India holds the dubious crown of the world’s fastest-growing infection rate, with daily cases skyrocketing by more than 75,000 for five consecutive days.
But as numbers soar, India’s government is moving to unwind lockdown measures, starting with resuming metro rail services and allowing gatherings of 100 people.
The World Health Organisation has warned that countries opening up too quickly amid the coronavirus pandemic was a “recipe for disaster”.
At 3.62 million cases, India sits third behind the USA (6 million) and Brazil (3.8 million) on the global infection tally but appears on track to overtake Brazil.
The country with a population of 1.3 billion has been posting the highest single-day caseload in the world since August 7, breaking the previous record set by the USA on July 16 (77,299).
It took almost six months for India to record 1 million infections but cases have since been rising exponentially, reaching 2 million in just three weeks and hitting 3 million in only 16 days.
However the country’s death rate is much lower than others on the top of the world’s coronavirus tally, with 64,469 deaths compared to 183,312 in the USA and 120, 8282 in Brazil, according to John Hopkins University numbers.
Global infections have surpassed 25.3 million, with several nations recently recording their highest daily increases as they emerge out of lockdown.
But in Australia, cases appear to be trending down in Victoria, giving the nation’s chief health officer reason to feel positive.
Victoria on Monday recorded its lowest daily increase since early July, with 73 new infections.
Victoria also recorded another 41 deaths, but only eight occurred in the past 24 hours. The remaining 33 were added to the tally after being reported to the state’s health department.
The national coronavirus death toll now stands at 652.
There were 829 new cases of the coronavirus in Australia over the past seven days compared to 1500 the week before, Acting Chief Medical Officer Paul Kelly said.
The new cases are almost exclusively in Melbourne, with a few in rural Victoria and a small number in Queensland and Sydney.
“For all of those reasons I’m positive,” Professor Kelly said.
Prime Minister Scott Morrison continues to pressure state governments to open their borders, saying he doesn’t want to see the current arrangements in place by Christmas.
Emergency law extension
Victorian Premier Daniel Andrews may have garnered enough support to pass a revised six-month extension to state of emergency powers.
With the state of emergency provisions to expire on September 13, the Andrews government has been in talks to win over wary crossbenchers.
The premier had wanted 12 months but he will likely have to compromise ahead of parliament voting on the amendment when it returns on Tuesday.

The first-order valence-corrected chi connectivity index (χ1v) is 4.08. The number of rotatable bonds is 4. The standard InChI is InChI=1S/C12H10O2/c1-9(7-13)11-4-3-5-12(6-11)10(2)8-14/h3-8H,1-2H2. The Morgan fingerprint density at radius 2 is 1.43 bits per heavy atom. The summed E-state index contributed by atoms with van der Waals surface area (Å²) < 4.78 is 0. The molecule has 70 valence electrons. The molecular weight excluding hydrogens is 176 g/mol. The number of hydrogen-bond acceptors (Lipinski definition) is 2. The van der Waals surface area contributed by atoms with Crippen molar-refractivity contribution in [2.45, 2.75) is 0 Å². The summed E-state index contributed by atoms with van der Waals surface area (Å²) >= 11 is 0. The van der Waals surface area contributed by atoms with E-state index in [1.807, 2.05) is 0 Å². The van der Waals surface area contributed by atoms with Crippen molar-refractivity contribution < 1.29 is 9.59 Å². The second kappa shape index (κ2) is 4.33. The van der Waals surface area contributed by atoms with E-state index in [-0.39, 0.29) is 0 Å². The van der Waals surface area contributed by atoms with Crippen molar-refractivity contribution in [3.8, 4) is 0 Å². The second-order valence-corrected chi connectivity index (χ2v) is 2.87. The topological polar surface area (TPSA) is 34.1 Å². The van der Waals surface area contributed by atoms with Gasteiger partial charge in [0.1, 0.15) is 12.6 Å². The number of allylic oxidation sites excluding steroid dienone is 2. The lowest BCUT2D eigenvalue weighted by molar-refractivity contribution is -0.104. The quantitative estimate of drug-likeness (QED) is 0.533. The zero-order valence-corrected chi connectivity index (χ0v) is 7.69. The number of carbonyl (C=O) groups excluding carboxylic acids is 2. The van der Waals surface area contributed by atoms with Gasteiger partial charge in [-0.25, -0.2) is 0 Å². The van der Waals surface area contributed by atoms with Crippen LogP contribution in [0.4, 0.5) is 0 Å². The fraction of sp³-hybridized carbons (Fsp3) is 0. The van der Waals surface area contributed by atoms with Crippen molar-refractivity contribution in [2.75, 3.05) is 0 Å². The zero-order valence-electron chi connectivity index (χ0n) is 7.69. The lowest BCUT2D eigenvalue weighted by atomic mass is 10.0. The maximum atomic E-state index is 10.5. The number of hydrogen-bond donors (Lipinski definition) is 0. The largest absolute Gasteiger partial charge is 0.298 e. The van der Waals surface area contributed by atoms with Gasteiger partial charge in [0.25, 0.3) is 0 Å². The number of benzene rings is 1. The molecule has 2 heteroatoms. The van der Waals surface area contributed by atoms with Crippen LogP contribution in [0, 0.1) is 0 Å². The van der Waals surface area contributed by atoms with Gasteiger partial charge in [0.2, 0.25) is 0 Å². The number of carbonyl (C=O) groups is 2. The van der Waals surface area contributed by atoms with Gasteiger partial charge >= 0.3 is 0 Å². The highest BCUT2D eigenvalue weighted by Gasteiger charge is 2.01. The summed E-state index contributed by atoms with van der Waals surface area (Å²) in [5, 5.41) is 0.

Key crossbencher Fiona Patten has indicated she could get behind a sixth-month extension, but only if the state of emergency is justified to the minor parties and independents once a month.
Victoria’s police, doctors, nurses and paramedics unions have all publicly called for the powers to be extended.
Meanwhile, lockdown-weary Victorians will soon be given a glimpse of the light at the end of the tunnel, with the state government’s “reopening roadmap” to be unveiled on Sunday.
But Mr Andrews has refused to say if restrictions will end on September 13.
Aged care visits
Sydneysiders may be allowed to visit nursing homes for Father’s Day if the coronavirus cluster in the CBD remains under control, NSW Premier Gladys Berejiklian says.
NSW recorded 10 new cases of COVID-19 on the last day of winter, with six of those travellers in hotel quarantine and four linked to the CBD cluster.
The cluster associated with the City Tattersalls gym has now reached 34 cases.
Ms Berejiklian said if the cluster stays contained she may reconsider the ban on visits to Sydney and Central Coast nursing homes in time for Sunday.
“We will update the aged care advice later in the week ahead of Father’s Day and may be able to ease restrictions on aged care,” she told reporters on Monday.
“We are not out of the woods in relation to that cluster, but it’s pleasing to know our fears about the CBD cluster have not yet materialised, in that it’s being contained.”
A Sydney bus route, gym and pub are the latest to be subject to urgent public health warnings related to the CBD cluster.
Commuters who boarded the same Sydney bus as two confirmed COVID-19 cases have been told to immediately self-isolate. Passengers on the X39 bus that left the CBD at 6.08pm on August 20 and arrived in Randwick at 6.40pm are considered close contacts.
There were 14 people on the bus, with 13 of those traced.